The New York Times, Washington Post and The New Yorker's Ronan Farrow seem to have the rest of the press in a submission hold when it comes to breaking sex harassment stories. Trump's activist antitrust division might claim collusion and monopolistic practices. CBS News dispatched Charlie Rose with Usain Bolt-like rapidity after Post disclosures and Rose's own admission, only a few hours after Woody Allen's estranged son offered another unseemly Harvey Weinstein doozy with this effort on the disgraced producer's history of secret, labyrinthine legal agreements to hide his predatory ways. 

A Trump legal loss

A federal court trial judge ruled on behalf of the Reporters Committee for Freedom of the Press and Time Inc. in a lawsuit seeking to make public documents central to a 1999 settlement of a class-action lawsuit relating to the construction of Trump Tower in New York City. It alleged that non-union Polish workers were shafted out of promised contributions to union insurance trust and pension funds.  

The Trump side will have to both quickly seek a stay of the order and then file an appeal to a higher court.

What economists think of the House, Senate tax plans

The University of Chicago's Booth School regularly asks a large rotating panel of economists about relevant issues. The latest involves asking what they think about the impact on GDP in the next few years if something similar to the current House and Senate plans actually passes the Senate.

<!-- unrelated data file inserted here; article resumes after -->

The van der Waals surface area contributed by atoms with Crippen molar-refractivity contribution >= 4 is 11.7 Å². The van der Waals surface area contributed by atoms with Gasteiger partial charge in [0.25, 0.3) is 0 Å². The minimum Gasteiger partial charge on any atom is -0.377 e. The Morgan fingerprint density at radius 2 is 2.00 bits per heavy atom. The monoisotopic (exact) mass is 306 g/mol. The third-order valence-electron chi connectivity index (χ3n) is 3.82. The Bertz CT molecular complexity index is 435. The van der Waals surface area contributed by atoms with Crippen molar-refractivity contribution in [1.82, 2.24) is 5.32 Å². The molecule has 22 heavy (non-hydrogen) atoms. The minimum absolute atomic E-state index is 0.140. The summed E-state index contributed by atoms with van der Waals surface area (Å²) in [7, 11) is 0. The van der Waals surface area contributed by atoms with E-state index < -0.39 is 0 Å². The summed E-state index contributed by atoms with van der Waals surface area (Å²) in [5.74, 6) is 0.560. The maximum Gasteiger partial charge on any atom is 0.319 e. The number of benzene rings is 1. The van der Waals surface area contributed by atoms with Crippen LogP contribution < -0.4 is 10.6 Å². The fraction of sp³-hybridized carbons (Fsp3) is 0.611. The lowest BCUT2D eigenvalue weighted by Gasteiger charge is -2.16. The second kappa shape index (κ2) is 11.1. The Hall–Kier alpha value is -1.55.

A total of 69 percent are either uncertain or disagree that GDP will be substantially greater as a result of passage. 

Headline of day

"FCC announces vote to destroy net neutrality next month" (Here is a good examination of the issue, by Poynter's Al Tompkins.)

Trump's 90-minute phone call with Putin

Mike McFaul, former U.S. ambassador to Russia, and The New York Times' Peter Baker were equally informative if ultimately non-plussed during a smart chat on Brian Williams' late-night MSNBC show. McFaul didn't get the point of the conversation, given what trickled out from the White House, while Baker noted how Putin is driving Middle East politics and doesn't seem particularly interested in accommodating the U.S. 

And, he noted, it appears that Putin has quietly won the argument about whether the dictator Assad stays in Syria. He stays. Amazing. The two longtime Russia observers don't get what Trump is up to as he so ceaselessly seeks Putin's favor.

A lead of the day